Member Spotlight: Dark End

1. Tell us about your most recent project (written or published). What inspired it?

My most recent published story was “Da Capo al Fine” in the latest issue of Heat. It is from my Hotel at the End of the Road setting, a distant future where humanity have created artificial lifeforms called “metas” that live for only three years but can pass their memories on from generation to generation. When I wrote my first story in this setting, I created a lot of rules to make the story work, not really thinking too hard about the greater implications of each rule. Later, I found myself going back to those rules and wondering if they could be broken, or what would happen when they did. One such rule said that metas could not just copy their memories into a near identical body in order to preserve their identity. “Da Capo al Fine” was inspired by wondering how I could break this rule. So I had to figure out both why the rule would be broken (the main character is a famous meta actress, and the Hotel wants her fame to continue past one three-year lifespan) and what impact breaking this rule would have (she begins to have trouble distinguishing between the present and her memories).

2. What’s your writing process like? Are you a “pantser,” an outliner, or something in between?

I’ve done both ways. It really depends on the story. “Da Capo al Fine” was pantsed, because I wanted to really be in the moment with my protagonist, seeing what she saw and letting her attention drift into her memories in an organic way. “The Moment at Eternity”, my first published story, had to be carefully outlined, because it jumped between three different timelines, and I needed to be sure that the order of the scenes made sense.

3. What’s your favorite kind of story to write?

Cerebral, “what if” sci-fi.

4. Which character from your work do you most identify with, and why?

Laika. She was originally created for a bit part in the story “Unnecessary Monsters”, but she burst into the plot and made it all about her. She’s a cruel, conniving, sadistic monster who knows that if she stops being a monster, even for a moment, it could destroy her family and everything she loves. I don’t identify with her because I am similar to her, but I understand where she is coming from and why she does what she does far better than any other of my characters.

After all the crap I’ve put her through, I really just want to give her a hug.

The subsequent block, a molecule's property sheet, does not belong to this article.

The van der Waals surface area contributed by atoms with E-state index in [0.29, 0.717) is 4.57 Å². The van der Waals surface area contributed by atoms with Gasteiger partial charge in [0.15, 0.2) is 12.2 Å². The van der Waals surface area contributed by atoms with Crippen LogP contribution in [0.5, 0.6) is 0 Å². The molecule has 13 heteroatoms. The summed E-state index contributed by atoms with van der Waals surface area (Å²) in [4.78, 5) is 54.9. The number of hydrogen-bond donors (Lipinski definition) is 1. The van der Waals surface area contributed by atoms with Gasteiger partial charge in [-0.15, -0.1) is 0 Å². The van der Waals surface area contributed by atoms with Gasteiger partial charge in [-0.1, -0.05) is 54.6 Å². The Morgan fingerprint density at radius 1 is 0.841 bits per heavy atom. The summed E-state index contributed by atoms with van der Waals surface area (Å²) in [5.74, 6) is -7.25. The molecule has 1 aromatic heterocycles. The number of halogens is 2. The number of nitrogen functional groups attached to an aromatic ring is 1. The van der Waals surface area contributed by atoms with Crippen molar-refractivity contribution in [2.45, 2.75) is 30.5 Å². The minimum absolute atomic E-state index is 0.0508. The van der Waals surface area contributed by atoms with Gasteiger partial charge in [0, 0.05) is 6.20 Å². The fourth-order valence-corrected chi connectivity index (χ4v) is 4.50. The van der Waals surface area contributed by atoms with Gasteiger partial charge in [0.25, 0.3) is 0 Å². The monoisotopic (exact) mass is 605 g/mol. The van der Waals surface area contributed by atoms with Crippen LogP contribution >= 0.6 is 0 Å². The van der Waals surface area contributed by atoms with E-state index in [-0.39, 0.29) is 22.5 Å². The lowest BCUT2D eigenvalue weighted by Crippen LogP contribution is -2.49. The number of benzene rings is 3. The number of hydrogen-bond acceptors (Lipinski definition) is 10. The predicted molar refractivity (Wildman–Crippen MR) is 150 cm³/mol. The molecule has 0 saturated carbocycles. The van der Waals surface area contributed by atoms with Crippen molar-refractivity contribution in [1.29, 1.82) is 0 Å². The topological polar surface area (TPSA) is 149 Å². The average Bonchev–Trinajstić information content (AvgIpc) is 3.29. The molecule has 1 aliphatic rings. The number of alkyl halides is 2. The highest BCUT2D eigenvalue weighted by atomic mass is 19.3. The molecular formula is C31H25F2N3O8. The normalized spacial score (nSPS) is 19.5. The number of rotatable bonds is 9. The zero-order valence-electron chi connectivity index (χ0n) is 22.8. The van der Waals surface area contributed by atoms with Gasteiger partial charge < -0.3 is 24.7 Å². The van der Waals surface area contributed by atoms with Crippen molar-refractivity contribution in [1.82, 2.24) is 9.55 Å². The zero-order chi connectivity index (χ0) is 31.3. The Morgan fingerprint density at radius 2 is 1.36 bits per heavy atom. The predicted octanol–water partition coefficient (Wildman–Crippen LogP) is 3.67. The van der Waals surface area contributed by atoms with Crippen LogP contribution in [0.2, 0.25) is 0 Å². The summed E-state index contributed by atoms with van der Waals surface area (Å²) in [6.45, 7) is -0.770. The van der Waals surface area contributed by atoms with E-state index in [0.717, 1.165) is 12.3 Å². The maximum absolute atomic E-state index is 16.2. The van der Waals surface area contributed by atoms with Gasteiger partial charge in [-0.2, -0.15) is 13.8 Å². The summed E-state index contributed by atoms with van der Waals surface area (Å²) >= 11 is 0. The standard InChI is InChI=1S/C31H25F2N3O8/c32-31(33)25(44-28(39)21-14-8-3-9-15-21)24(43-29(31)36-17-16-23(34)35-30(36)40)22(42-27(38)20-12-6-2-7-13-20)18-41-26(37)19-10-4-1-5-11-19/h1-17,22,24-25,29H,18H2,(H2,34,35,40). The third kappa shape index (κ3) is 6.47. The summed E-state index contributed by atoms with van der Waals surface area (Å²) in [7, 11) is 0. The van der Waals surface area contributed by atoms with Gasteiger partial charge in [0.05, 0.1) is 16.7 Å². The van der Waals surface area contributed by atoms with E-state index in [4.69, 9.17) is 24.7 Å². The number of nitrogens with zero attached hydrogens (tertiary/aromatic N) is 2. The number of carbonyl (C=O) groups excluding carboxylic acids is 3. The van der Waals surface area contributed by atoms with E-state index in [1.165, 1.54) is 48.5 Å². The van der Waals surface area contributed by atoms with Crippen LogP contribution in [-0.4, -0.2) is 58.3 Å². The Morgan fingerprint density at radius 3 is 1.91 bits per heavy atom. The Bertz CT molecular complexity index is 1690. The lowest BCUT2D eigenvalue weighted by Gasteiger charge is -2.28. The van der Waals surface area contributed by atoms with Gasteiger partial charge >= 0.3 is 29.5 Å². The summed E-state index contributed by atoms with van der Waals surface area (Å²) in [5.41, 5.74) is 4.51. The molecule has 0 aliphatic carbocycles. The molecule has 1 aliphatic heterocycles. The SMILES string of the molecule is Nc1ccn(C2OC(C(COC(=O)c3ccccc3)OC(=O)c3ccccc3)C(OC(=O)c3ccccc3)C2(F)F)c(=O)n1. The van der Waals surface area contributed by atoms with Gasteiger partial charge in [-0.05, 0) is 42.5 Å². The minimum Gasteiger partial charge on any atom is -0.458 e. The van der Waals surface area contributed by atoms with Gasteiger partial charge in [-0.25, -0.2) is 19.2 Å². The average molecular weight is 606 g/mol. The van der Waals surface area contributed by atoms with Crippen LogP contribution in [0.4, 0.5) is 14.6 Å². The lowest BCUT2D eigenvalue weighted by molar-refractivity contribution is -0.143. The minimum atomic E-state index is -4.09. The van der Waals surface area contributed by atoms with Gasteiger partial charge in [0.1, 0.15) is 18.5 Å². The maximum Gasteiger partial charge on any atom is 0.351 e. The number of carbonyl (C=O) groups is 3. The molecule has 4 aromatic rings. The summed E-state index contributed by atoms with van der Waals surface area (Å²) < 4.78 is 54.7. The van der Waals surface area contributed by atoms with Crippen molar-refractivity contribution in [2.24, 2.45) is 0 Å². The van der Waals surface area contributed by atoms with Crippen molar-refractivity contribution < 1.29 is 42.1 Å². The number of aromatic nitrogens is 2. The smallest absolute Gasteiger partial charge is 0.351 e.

5. Which authors or books have most influenced your work?

Within the fandom, Nathan Cowan was a big influence on my writing. His Foxforce novels directly inspired my Hotel at the End of the Road stories, and it was seeing him get published in Will of the Alpha that convinced me to send “The Moment at Eternity” to Sofawolf. I’d also point to Gene Breshears and M.C.A. Hogarth.

Outside the fandom…wow that’s hard to say. I read a bunch of sci-fi and fantasy novels as a teen that have kept my imagination churning ever since. Books like Foundation, Fahrenheit 451, The Dispossessed, and Redwall.

6. What’s the last book you read that you really loved?

I recently went through a collection of Agatha Christie short stories (I don’t remember the title off-hand). It had both mysteries and some of her paranormal stories. While seemingly an odd pairing, they fit quite well in the same anthology. The paranormal stories were mystery stories of a different kind, written with a lot of the same techniques used to build tension and drive the story forward. Of course, it’s also great to see the Queen of Crime herself craft a mystery story in a few short pages.

7. Besides writing, how do you like to spend your free time?

Recently, I have been trying to increase my appreciation of fine dining. I could probably survive on frozen pizza every night if I had to, but I’ve been pushing myself to try new things, explore new cuisines, and take a walk on the wild side of food.

8. Advice for other writers?

Hah, that’s a dangerous question to ask an editor. I’ll stick to a few short points that I think would help a lot of stories I see in the slushpile.

Know what your story’s conflict is, and make sure the reader knows what your story’s conflict is on the very first page.

Even in a short story, let the protagonist develop. If they aren’t affected or changed by the events of the story, I’ll wonder why I wasn’t reading a story about someone who was.

If you are going to bring up religion or politics, be respectful.

9. Where can readers find your work?

On my FA page at, in Hot Dish volume 1, Heat volumes 10 and 11, all by Sofawolf Press.

10. What’s your favorite thing about the furry fandom?

The creativity. There are so many unique worlds that furries have developed. Sometimes these are just small variants of established settings , but sometimes they are brand new ideas, taking a look at how our world would be different if different species (or many species) roamed the planet.


Check out Dark End’s member bio here!

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